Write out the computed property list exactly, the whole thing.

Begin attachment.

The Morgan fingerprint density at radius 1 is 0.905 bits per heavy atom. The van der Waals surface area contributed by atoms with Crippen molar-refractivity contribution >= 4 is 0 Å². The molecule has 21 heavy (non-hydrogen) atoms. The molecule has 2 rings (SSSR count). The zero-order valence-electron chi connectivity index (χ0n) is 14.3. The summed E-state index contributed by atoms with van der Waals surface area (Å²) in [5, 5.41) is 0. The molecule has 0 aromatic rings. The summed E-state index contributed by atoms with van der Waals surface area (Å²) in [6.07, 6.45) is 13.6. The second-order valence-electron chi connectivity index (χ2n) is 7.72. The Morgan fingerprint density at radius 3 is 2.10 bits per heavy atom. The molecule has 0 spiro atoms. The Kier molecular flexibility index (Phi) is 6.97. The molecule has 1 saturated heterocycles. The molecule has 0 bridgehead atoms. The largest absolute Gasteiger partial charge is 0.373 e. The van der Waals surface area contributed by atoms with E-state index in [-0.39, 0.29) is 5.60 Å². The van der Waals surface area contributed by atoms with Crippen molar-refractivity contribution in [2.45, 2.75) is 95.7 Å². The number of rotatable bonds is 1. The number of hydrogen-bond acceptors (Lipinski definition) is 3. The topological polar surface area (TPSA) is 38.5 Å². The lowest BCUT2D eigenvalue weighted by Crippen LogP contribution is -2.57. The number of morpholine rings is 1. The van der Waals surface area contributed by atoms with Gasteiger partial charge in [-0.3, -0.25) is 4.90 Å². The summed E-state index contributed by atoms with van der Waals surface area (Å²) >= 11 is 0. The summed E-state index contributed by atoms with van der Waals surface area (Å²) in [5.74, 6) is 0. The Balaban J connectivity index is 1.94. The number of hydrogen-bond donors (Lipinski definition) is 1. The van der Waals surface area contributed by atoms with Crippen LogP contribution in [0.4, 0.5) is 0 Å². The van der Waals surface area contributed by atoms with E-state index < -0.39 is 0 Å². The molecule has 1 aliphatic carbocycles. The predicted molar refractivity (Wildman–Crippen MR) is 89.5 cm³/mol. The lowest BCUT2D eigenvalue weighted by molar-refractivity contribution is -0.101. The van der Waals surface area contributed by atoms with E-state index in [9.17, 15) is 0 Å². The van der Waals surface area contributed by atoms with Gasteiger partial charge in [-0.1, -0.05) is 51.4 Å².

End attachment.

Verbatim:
The Morgan fingerprint density at radius 1 is 0.905 bits per heavy atom. The van der Waals surface area contributed by atoms with Crippen molar-refractivity contribution >= 4 is 0 Å². The molecule has 21 heavy (non-hydrogen) atoms. The molecule has 2 rings (SSSR count). The zero-order valence-electron chi connectivity index (χ0n) is 14.3. The summed E-state index contributed by atoms with van der Waals surface area (Å²) in [5, 5.41) is 0. The molecule has 0 aromatic rings. The summed E-state index contributed by atoms with van der Waals surface area (Å²) in [6.07, 6.45) is 13.6. The second-order valence-electron chi connectivity index (χ2n) is 7.72. The Morgan fingerprint density at radius 3 is 2.10 bits per heavy atom. The molecule has 0 spiro atoms. The Kier molecular flexibility index (Phi) is 6.97. The molecule has 1 saturated heterocycles. The molecule has 0 bridgehead atoms. The largest absolute Gasteiger partial charge is 0.373 e. The van der Waals surface area contributed by atoms with E-state index in [-0.39, 0.29) is 5.60 Å². The van der Waals surface area contributed by atoms with Crippen molar-refractivity contribution in [2.45, 2.75) is 95.7 Å². The number of rotatable bonds is 1. The number of hydrogen-bond acceptors (Lipinski definition) is 3. The topological polar surface area (TPSA) is 38.5 Å². The lowest BCUT2D eigenvalue weighted by Crippen LogP contribution is -2.57. The number of morpholine rings is 1. The van der Waals surface area contributed by atoms with Gasteiger partial charge in [-0.3, -0.25) is 4.90 Å². The summed E-state index contributed by atoms with van der Waals surface area (Å²) >= 11 is 0. The summed E-state index contributed by atoms with van der Waals surface area (Å²) in [5.74, 6) is 0. The Balaban J connectivity index is 1.94. The number of hydrogen-bond donors (Lipinski definition) is 1. The van der Waals surface area contributed by atoms with Crippen LogP contribution in [0.4, 0.5) is 0 Å². The van der Waals surface area contributed by atoms with E-state index < -0.39 is 0 Å². The molecule has 1 aliphatic carbocycles. The predicted molar refractivity (Wildman–Crippen MR) is 89.5 cm³/mol. The lowest BCUT2D eigenvalue weighted by molar-refractivity contribution is -0.101. The van der Waals surface area contributed by atoms with E-state index in [9.17, 15) is 0 Å². The van der Waals surface area contributed by atoms with Gasteiger partial charge in [-0.1, -0.05) is 51.4 Å².